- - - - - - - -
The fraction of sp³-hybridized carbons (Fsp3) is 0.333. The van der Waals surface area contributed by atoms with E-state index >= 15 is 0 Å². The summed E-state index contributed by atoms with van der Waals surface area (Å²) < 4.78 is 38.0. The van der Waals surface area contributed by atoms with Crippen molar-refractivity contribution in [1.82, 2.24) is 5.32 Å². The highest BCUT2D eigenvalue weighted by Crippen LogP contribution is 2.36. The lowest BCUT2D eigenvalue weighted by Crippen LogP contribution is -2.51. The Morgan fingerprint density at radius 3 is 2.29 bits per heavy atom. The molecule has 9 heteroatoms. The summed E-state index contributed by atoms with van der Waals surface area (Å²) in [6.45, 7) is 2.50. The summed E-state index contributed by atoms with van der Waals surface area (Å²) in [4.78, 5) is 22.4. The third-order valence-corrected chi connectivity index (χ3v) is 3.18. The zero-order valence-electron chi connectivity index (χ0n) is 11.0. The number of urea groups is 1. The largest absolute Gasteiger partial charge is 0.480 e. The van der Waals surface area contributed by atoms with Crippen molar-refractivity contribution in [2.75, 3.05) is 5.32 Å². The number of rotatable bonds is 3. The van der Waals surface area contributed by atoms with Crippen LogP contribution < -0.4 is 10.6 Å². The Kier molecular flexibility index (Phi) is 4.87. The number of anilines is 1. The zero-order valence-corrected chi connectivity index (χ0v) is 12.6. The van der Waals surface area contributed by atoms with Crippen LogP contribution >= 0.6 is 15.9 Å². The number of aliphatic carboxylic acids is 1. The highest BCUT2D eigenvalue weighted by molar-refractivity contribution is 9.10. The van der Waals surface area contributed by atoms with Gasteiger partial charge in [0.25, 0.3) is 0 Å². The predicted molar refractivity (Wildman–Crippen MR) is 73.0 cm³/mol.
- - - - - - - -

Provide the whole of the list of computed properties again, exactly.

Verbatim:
The fraction of sp³-hybridized carbons (Fsp3) is 0.333. The van der Waals surface area contributed by atoms with E-state index >= 15 is 0 Å². The summed E-state index contributed by atoms with van der Waals surface area (Å²) < 4.78 is 38.0. The van der Waals surface area contributed by atoms with Crippen molar-refractivity contribution in [1.82, 2.24) is 5.32 Å². The highest BCUT2D eigenvalue weighted by Crippen LogP contribution is 2.36. The lowest BCUT2D eigenvalue weighted by Crippen LogP contribution is -2.51. The Morgan fingerprint density at radius 3 is 2.29 bits per heavy atom. The molecule has 9 heteroatoms. The summed E-state index contributed by atoms with van der Waals surface area (Å²) in [6.45, 7) is 2.50. The summed E-state index contributed by atoms with van der Waals surface area (Å²) in [4.78, 5) is 22.4. The third-order valence-corrected chi connectivity index (χ3v) is 3.18. The zero-order valence-electron chi connectivity index (χ0n) is 11.0. The number of urea groups is 1. The largest absolute Gasteiger partial charge is 0.480 e. The van der Waals surface area contributed by atoms with Crippen molar-refractivity contribution in [2.75, 3.05) is 5.32 Å². The number of rotatable bonds is 3. The van der Waals surface area contributed by atoms with Crippen LogP contribution < -0.4 is 10.6 Å². The Kier molecular flexibility index (Phi) is 4.87. The number of anilines is 1. The zero-order valence-corrected chi connectivity index (χ0v) is 12.6. The van der Waals surface area contributed by atoms with Crippen LogP contribution >= 0.6 is 15.9 Å². The number of aliphatic carboxylic acids is 1. The highest BCUT2D eigenvalue weighted by molar-refractivity contribution is 9.10. The van der Waals surface area contributed by atoms with Gasteiger partial charge in [0.25, 0.3) is 0 Å². The predicted molar refractivity (Wildman–Crippen MR) is 73.0 cm³/mol.